Thursday, September 28, 2023

Lafayette High School moves forward under new leadership

Daniel Miani is the new principal at Lafayette High School. (WYDaily/Courtesy WJCC)
Daniel Miani is the new principal at Lafayette High School. (WYDaily/Courtesy WJCC)

Lafayette High School will see more than one change in leadership for the coming school year.

The school’s previous principal, Kimberly Holleman, submitted her resignation in May for reasons that remain unclear.

In April the Williamsburg-James City County School District contacted the James City County Police Department to report an employee allegedly using the school-issued credit card for personal purchases, said police spokeswoman Stephanie Williams.

Since then, Williams said there is no update to the report and it is still under investigation.

RELATED STORY: Questions remain surrounding the resignation of Lafayette High School principal — and officials decline to elaborate

During Holleman’s leave, Daniel Miani, the division’s secondary math coordinator, filled in as interim principal.

On Wednesday, Olwen Herron, superintendent for the district, sent an email to families to let them know that Miani would be the acting principal for the coming school year.

In addition, the school is bringing on Darrell Pankratz as the new assistant principal to work with the current assistant principal, Michele Newcomb.

Pankratz will start on July 1.

With those changes in leadership, Miani said it gives the school the opportunity to have fresh eyes look at the school and bring in their past experiences to make improvements.

Miani, who had been the assistant principal at the school for the 2016-2017 school year before moving to the district position, said he plans to continue with school programs that provide unique experiences to students in order to create overall success, both academically and socio-emotionally.

“For people to evolve as humans, building leadership capacity in people is really the root of helping people develop their goals and grow,” he said.

This is his third year with the district and he said he has already developed relationships with a lot of the students at the school. Being a principal, he said there has to be a balance between letting students feel comfortable with him but also reminds them of their purpose at school.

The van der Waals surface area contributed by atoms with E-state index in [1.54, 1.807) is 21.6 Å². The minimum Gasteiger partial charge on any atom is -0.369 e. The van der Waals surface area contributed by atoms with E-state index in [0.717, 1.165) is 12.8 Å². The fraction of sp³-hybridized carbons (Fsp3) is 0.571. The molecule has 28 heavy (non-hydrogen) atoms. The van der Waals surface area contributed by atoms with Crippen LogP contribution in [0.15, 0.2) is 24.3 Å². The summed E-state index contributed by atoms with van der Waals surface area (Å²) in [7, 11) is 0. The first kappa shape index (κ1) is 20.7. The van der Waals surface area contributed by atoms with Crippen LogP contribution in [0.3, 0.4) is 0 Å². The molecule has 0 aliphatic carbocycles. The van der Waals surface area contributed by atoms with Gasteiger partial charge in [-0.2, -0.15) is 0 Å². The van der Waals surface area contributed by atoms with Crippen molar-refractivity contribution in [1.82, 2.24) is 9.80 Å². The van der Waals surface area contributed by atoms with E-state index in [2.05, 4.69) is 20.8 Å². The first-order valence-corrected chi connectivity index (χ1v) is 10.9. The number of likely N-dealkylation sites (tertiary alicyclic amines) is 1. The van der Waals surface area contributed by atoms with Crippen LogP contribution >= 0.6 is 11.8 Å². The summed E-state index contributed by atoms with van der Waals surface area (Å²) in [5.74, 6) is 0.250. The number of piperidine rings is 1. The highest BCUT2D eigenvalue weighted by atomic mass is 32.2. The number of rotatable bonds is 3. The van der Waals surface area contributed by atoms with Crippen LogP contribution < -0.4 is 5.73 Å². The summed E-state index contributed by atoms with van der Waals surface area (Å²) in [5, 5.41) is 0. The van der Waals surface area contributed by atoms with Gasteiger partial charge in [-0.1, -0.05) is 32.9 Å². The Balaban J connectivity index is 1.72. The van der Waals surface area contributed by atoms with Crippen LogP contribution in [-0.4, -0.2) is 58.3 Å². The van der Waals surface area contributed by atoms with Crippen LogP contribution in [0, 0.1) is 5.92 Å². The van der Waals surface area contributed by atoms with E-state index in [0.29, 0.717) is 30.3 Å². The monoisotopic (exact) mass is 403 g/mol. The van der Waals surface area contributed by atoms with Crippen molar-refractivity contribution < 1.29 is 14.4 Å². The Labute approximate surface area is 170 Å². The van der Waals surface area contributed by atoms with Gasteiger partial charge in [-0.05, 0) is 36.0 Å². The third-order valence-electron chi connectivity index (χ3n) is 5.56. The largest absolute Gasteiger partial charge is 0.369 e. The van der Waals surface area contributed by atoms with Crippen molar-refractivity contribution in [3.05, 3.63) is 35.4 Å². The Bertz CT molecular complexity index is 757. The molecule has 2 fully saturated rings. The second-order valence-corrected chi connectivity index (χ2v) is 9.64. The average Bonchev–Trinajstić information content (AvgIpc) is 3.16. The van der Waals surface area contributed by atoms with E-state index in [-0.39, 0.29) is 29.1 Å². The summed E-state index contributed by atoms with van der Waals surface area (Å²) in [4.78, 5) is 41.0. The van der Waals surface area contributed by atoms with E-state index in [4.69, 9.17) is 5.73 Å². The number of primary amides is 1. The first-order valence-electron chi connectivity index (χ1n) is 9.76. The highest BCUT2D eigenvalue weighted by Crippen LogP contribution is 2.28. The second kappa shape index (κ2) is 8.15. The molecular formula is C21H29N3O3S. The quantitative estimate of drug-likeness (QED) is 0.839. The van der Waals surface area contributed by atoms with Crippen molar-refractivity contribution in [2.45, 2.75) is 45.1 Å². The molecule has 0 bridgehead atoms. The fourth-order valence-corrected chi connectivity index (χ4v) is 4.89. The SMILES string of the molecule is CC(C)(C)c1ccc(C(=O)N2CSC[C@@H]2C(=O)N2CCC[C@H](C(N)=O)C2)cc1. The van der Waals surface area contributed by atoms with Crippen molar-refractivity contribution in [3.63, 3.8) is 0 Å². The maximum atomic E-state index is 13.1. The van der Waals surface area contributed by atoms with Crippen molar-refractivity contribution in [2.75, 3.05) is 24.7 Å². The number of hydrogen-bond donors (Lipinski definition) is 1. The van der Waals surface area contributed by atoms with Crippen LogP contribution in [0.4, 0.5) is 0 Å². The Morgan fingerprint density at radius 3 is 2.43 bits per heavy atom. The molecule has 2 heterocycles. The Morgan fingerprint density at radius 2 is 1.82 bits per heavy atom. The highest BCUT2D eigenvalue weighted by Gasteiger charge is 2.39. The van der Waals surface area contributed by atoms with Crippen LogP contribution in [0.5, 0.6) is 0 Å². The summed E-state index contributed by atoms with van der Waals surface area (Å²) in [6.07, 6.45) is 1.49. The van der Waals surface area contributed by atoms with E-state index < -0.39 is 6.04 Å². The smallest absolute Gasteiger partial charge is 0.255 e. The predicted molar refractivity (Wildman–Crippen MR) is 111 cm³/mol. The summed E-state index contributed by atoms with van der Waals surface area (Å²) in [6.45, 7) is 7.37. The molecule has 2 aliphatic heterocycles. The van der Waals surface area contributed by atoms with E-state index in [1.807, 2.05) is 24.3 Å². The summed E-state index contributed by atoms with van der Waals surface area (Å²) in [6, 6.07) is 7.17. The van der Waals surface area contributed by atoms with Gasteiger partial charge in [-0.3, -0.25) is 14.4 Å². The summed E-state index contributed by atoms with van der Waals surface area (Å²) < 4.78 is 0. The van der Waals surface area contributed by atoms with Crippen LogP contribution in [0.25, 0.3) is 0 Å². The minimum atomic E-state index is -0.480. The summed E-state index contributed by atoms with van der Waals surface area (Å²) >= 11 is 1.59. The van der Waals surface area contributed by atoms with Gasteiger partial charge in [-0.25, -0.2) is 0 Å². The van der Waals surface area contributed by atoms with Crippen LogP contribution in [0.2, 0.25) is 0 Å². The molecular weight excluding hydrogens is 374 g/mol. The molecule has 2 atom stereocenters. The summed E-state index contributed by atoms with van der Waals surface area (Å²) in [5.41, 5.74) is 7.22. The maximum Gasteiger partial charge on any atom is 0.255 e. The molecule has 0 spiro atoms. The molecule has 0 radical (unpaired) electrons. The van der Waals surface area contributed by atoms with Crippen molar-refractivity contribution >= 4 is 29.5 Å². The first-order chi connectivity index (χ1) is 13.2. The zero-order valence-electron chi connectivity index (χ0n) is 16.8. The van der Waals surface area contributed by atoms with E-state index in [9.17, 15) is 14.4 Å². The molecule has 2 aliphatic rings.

“I don’t think of it as being an enforcer, but more of a model of how to interact on a daily basis,” he said. “It’s critical as an adult to model for students your expectations.”

Moving forward, Miani said he plans to build a greater environment of safety at the school and the first step is by making students feel comfortable in their lives at school so they know they are heard and respected.

“We are making sure those doors of the school are open to them and that they can walk through to find support,” he said.

Lafayette High School is unique in terms of equity compared to the other two high schools in the district. According to data from The Village Initiative, an organization developed to promote unity and equality in Williamsburg-James City County Public Schools, the school has a larger economically disadvantaged student population.

RELATED STORY: Students across WJCC don’t have the same resources. Here’s why

“The Village Initiative’s on-going efforts as tutors, mentors and volunteers at WJCC has underscored what the research has repeatedly demonstrated,” said Jackie Williams, president for the Village, in a news release on May 3. “That minority students are more likely to thrive when they have access to teachers and school mentors who look like them and who are proficient in culturally competent pedagogical and mentorship strategies.”

Miani said creating equity will begin with personalized relations. In the next school year he said Lafayette will have a new lead counselor and an additional counselor which he will work to find ways to create greater equity and access for students at the school.

“Equity is a tricky thing,” he said. “It doesn’t mean equal, but providing what everyone needs to move forward in every part of their life. The school is already doing great things and we need to continue to get that out to the community. We want, as educators, to show students those opportunities and help them realize anything is possible.”

Alexa Doiron
Alexa Doiron
Alexa Doiron is a multimedia reporter for WYDaily. She graduated from Roanoke College and is currently working on a master’s degree in English at Virginia Commonwealth University. Alexa was born and raised in Williamsburg and enjoys writing stories about local flair. She began her career in journalism at the Warhill High School newspaper and, eight years later, still loves it. After working as a news editor in Blacksburg, Va., Alexa missed Williamsburg and decided to come back home. In her free time, she enjoys reading Jane Austen and playing with her puppy, Poe. Alexa can be reached at

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